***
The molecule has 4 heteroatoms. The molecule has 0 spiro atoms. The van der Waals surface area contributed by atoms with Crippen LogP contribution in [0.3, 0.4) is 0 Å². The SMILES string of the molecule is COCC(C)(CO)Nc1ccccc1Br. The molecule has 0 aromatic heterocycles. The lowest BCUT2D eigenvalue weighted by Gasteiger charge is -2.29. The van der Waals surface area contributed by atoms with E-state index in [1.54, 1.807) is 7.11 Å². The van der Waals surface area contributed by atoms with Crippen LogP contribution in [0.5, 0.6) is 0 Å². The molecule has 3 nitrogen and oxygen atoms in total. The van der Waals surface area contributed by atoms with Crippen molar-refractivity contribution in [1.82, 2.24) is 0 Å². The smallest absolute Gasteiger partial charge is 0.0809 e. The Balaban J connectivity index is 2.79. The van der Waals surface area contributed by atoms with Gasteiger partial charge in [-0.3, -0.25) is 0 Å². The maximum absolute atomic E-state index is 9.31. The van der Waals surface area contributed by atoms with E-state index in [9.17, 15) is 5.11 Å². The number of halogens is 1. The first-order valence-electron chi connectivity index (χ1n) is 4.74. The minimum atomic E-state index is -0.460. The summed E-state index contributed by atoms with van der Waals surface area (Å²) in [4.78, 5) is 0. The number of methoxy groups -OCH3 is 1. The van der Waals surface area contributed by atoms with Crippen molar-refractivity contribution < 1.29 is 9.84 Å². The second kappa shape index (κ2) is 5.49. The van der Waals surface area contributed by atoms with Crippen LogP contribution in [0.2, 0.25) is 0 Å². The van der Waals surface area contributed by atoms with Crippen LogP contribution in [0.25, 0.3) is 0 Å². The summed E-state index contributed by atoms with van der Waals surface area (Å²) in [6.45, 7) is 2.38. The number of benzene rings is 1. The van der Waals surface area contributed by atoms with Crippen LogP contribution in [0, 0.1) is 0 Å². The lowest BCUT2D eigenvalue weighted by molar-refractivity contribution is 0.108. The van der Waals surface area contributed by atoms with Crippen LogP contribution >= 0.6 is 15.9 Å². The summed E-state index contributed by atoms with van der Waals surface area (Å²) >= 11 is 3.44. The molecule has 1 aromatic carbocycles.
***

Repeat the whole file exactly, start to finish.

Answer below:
The molecule has 4 heteroatoms. The molecule has 0 spiro atoms. The van der Waals surface area contributed by atoms with Crippen LogP contribution in [0.3, 0.4) is 0 Å². The SMILES string of the molecule is COCC(C)(CO)Nc1ccccc1Br. The molecule has 0 aromatic heterocycles. The lowest BCUT2D eigenvalue weighted by Gasteiger charge is -2.29. The van der Waals surface area contributed by atoms with E-state index in [1.54, 1.807) is 7.11 Å². The van der Waals surface area contributed by atoms with Crippen LogP contribution in [0.5, 0.6) is 0 Å². The molecule has 3 nitrogen and oxygen atoms in total. The van der Waals surface area contributed by atoms with Crippen molar-refractivity contribution in [1.82, 2.24) is 0 Å². The smallest absolute Gasteiger partial charge is 0.0809 e. The Balaban J connectivity index is 2.79. The van der Waals surface area contributed by atoms with Gasteiger partial charge in [-0.3, -0.25) is 0 Å². The maximum absolute atomic E-state index is 9.31. The van der Waals surface area contributed by atoms with E-state index in [9.17, 15) is 5.11 Å². The number of halogens is 1. The first-order valence-electron chi connectivity index (χ1n) is 4.74. The minimum atomic E-state index is -0.460. The summed E-state index contributed by atoms with van der Waals surface area (Å²) in [4.78, 5) is 0. The number of methoxy groups -OCH3 is 1. The van der Waals surface area contributed by atoms with Crippen molar-refractivity contribution < 1.29 is 9.84 Å². The second kappa shape index (κ2) is 5.49. The van der Waals surface area contributed by atoms with Crippen LogP contribution in [0.2, 0.25) is 0 Å². The van der Waals surface area contributed by atoms with Crippen LogP contribution in [0.25, 0.3) is 0 Å². The summed E-state index contributed by atoms with van der Waals surface area (Å²) in [6.45, 7) is 2.38. The number of benzene rings is 1. The van der Waals surface area contributed by atoms with Crippen LogP contribution in [0, 0.1) is 0 Å². The lowest BCUT2D eigenvalue weighted by molar-refractivity contribution is 0.108. The van der Waals surface area contributed by atoms with Crippen LogP contribution >= 0.6 is 15.9 Å². The summed E-state index contributed by atoms with van der Waals surface area (Å²) >= 11 is 3.44. The molecule has 1 aromatic carbocycles.